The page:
Mindfulness, Self-Compassion, and Empathy Among Health Care Professionals: A Review of the Literature

Journal of Health Care Chaplaincy

Volume 20, 2014 – Issue 3

 

The relationship between mindfulness and self-compassion is explored in the health care literature, with a corollary emphasis on reducing stress in health care workers and providing compassionate patient care. Health care professionals are particularly vulnerable to stress overload and compassion fatigue due to an emotionally exhausting environment. Compassion fatigue among caregivers in turn has been associated with less effective delivery of care. Having compassion for others entails self-compassion. In Kristin Neff’s research, self-compassion includes self-kindness, a sense of common humanity, and mindfulness. Both mindfulness and self-compassion involve promoting an attitude of curiosity and nonjudgment towards one’s experiences. Research suggests that mindfulness interventions, particularly those with an added lovingkindness component, have the potential to increase self-compassion among health care workers. Enhancing focus on developing self-compassion using MBSR and other mindfulness interventions for health care workers holds promise for reducing perceived stress and increasing effectiveness of clinical care.
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Greater strengths of character and recovery from illness

The Journal of Positive Psychology

Dedicated to furthering research and promoting good practice

Volume 1, 2006 – Issue 1

How are character strengths related to recovery? A retrospective web-based study of 2087 adults found small but reliable associations between a history of physical illness and the character strengths of appreciation of beauty, bravery, curiosity, fairness, forgiveness, gratitude, humor, kindness, love of learning, and spirituality. A history of psychological disorder and the character strengths of appreciation of beauty, creativity, curiosity, gratitude, and love of learning were also associated. A history of problems was linked to decreased life satisfaction, but only among those who had not recovered. In the case of physical illness, less of a toll on life satisfaction was found among those with the character strengths of bravery, kindness, and humor, and in the case of psychological disorder, less of a toll on life satisfaction was found among those with the character strengths of appreciation of beauty and love of learning. We suggest that recovery from illness and disorder may benefit character.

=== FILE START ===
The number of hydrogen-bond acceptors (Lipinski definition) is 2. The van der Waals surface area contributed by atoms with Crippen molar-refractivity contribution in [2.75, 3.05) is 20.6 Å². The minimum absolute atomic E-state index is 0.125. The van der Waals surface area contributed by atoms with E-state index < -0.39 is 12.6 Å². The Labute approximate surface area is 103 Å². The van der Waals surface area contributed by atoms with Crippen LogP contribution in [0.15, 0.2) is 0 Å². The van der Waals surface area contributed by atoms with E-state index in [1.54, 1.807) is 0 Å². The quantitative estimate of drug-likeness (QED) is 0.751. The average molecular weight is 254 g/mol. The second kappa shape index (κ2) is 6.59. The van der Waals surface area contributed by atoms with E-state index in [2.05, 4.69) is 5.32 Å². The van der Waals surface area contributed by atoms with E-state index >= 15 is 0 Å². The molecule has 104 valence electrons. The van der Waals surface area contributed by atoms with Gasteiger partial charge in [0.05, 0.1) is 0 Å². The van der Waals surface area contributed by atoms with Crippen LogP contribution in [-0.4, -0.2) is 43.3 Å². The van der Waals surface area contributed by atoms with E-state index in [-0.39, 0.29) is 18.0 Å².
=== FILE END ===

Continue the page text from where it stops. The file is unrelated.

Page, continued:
Strengths of character, orientations to happiness, and life satisfaction

The Journal of Positive Psychology

Dedicated to furthering research and promoting good practice

Volume 2, 2007 – Issue 3

Why are certain character strengths more associated with life satisfaction than others? A sample of US adults (N = 12,439) completed online surveys in English measuring character strengths, orientations to happiness (engagement, pleasure, and meaning), and life satisfaction, and a sample of Swiss adults (N = 445) completed paper-and-pencil versions of the same surveys in German. In both samples, the character strengths most highly linked to life satisfaction included love, hope, curiosity, and zest. Gratitude was among the most robust predictors of life satisfaction in the US sample, whereas perseverance was among the most robust predictors in the Swiss sample. In both samples, the strengths of character most associated with life satisfaction were associated with orientations to pleasure, to engagement, and to meaning, implying that the most fulfilling character strengths are those that make possible a full life.